Artwork by Christian Gutierrez
In order to offer a better future to students, faculty and staff, UTEP has created new technology spaces that include three different 3D laboratories on campus.
Located in the Undergraduate Learning Center (UGLC) building, as well as the engineering and art departments, these labs can be used by faculty, staff and students.
Located in room 202 at the UGLC, GAIA is a makerspace that started with a 3D-printing pilot program, where the main objective was to give access to any student to use the technology to create 3D projects and increase their comfort level using the machines.
“Everything just starts with a thought. You just imagine it, and then from that idea, you start creating, prototyping and … seeing if it is actually going to work,” said GAIA Manager Hector Lugo.
GAIA is open for faculty, staff and students. Users do not have to have any background knowledge in 3D technology or programming.
The lab helps faculty create lesson plans that need to apply the 3D-printing technique and offer advice on how this technique can be incorporated into the curriculum as a project for the students.
GAIA offers students access to services such as virtual reality, 3D scanning and computer programming. It provides teaching services for students who would like to learn to how to program with XCODE or databases. The lab offers workshops on 3D design and printing, graphic design and video editing.
GAIA serves as an incubator space for students where they can develop their own projects. Whether its creating a movie or developing software or an application for a cellphone, GAIA is there to help.
Lugo said GAIA is about the experience of making your idea a reality. He observes successes of students who had an idea, faced challenges, succeeded and then went on to inspire others and provide feedback to the lab.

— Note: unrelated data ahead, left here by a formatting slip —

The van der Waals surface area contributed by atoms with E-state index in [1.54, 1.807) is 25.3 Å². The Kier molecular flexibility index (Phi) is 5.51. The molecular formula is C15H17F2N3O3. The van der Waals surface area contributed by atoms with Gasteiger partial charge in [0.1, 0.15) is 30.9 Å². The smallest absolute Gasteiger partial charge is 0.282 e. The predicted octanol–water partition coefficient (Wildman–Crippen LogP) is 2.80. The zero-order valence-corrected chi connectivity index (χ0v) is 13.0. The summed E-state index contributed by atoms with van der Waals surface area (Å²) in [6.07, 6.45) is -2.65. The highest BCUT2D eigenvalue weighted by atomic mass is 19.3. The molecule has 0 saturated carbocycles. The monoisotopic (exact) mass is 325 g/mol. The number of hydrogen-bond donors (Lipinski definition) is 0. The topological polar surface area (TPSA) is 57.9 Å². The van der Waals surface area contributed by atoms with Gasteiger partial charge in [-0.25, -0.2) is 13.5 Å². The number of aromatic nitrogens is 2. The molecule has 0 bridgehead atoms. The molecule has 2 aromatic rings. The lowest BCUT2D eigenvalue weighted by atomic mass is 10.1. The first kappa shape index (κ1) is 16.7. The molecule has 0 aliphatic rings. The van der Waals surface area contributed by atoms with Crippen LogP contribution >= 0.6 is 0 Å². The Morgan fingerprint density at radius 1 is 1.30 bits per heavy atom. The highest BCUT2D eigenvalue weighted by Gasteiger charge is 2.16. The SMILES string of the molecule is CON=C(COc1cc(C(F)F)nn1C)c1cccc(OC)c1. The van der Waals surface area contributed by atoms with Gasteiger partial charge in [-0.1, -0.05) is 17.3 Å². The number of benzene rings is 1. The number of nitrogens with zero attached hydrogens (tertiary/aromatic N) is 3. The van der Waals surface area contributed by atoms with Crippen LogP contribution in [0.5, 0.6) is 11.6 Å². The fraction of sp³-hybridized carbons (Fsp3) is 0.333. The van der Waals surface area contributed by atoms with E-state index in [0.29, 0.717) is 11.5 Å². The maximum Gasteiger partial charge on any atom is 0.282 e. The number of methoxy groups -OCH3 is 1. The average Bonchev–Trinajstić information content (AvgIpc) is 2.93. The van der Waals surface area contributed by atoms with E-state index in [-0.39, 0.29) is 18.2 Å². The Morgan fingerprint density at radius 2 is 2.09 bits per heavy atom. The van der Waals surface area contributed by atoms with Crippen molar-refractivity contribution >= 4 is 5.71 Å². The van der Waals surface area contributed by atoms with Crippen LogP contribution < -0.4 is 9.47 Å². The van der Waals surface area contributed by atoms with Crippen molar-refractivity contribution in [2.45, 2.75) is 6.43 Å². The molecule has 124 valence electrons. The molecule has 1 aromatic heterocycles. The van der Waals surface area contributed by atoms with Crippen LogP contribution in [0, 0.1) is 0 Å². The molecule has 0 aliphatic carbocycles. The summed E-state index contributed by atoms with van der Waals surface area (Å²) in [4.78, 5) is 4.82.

Located in the Engineering building in room 108 is the W.M. Keck Center for 3D Innovations, known as “KECK” for short.
KECK offers 3D printing and design services to create prototypes and produces manufactured pieces for a variety of industries.
Additive manufacturing is a type of 3D printing offered by KECK that uses a layering method to create 3D objects. It is provided as a service for industries with high-tech machinery. It has the capacity to transform the metal in a way that ordinary machinery cannot achieve. The benefit is that materials come out more perfectly designed, and it is a less expensive way to produce it.
The machinery in KECK can divide certain materials such as polymers and metals, and has the capacity to print plastic, ceramic, titanium, inconel and stainless steel.
One of the goals of this laboratory is to educate and train students in manufacturing, as well as to serve the needs of future inventors and entrepreneurs.
KECK is one of the largest manufacturing centers in the United States and collaborates on projects funded by the National Science Foundation.
Located in room A252 at the Fox Fine Arts building, a 3D printer and its software were donated to the ceramics department by artists Ronald Rael and Virginia San Fratell. The artists are architects and co-founders of the San Francisco-based 3D architecture and building components company “Emerging Objects.”
The donation was part of their collaboration with the department’s most recent exhibition “Sections: New Cities, Future Ruins at the Border” that runs through April 6 at the Stanlee and Gerald Rubin Center.
The 3D printer helps students give a modern spin to one of the most ancient forms of art known by civilization.
“The printer will benefit our students in a number of ways. On one hand, it’s another amazing tool, actually that the students can use to create art with,” said Vincent Burke, assistant professor in the ceramics department. “I also look at it as something that can spark their imagination and creativity and provides a different way for them to actually express their ideas.”
With this new type of technology, ceramic students will be able to experiment with different types of materials, shapes and structures when creating new ceramic pieces.